This group portrait by Life magazine photographer Gjon Mili pictures Count Basie (lower right, in front of the piano) and other members of his band, including celebrated saxophonist Lester Young (center, with black hat). Influenced by the piano styles of Willie "the Lion" Smith and Fats Waller, Basie formed his first group in 1935. For the next forty years, Basie performed and recorded with a frequency unmatched by any other big band. In addition to routinely crisscrossing the United States, he led thirty European tours and traveled eight times across the Pacific Ocean to entertain audiences. In 1961 he gave a memorable performance at President John F. Kennedy's inauguration, solidifying his national reputation. Basie's ability to adapt to changing musical tastes, while maintaining the group's artistic integrity, was a hallmark of this extraordinary jazz orchestra.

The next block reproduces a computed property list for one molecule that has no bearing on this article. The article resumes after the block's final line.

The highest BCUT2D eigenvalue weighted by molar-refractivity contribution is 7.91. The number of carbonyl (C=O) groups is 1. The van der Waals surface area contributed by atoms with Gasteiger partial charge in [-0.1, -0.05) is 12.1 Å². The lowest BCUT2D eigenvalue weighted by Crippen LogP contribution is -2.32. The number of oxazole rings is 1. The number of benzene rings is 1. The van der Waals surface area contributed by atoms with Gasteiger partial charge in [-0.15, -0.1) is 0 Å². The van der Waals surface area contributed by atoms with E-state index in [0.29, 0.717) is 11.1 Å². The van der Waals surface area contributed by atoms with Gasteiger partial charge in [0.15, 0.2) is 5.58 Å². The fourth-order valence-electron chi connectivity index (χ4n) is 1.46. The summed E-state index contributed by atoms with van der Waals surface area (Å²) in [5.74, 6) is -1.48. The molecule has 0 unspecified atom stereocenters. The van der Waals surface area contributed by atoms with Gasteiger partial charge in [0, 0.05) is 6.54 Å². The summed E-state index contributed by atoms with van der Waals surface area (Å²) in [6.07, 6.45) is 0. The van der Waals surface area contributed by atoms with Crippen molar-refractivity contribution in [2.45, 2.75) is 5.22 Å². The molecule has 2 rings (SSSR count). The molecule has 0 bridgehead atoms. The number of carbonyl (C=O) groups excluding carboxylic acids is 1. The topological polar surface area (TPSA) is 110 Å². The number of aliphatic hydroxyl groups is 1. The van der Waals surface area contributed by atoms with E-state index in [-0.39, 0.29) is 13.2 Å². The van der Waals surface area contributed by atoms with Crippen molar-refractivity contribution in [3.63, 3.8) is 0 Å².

A gifted pianist and singer who moved easily between jazz and the classics, Hazel Scott dazzled audiences with her witty, daring, and sophisticated performances. Her prodigious talent was evident at an early age. Only fifteen when she appeared as soloist with Count Basie and his orchestra in 1935, Scott made her Broadway debut just three years later. In 1940 her Carnegie Hall performance of a "swing" version of Liszt's Second Hungarian Rhapsody created a sensation, delighting her fans and confounding the critics. From 1939 to 1945 (the year in which she married Congressman Adam Clayton Powell Jr.), Scott not only enjoyed star status as a nightclub performer in New York, but also appeared in several films and toured extensively. A staunch proponent of equal rights, she maintained a professional contract enabling her to refuse to perform before racially segregated audiences.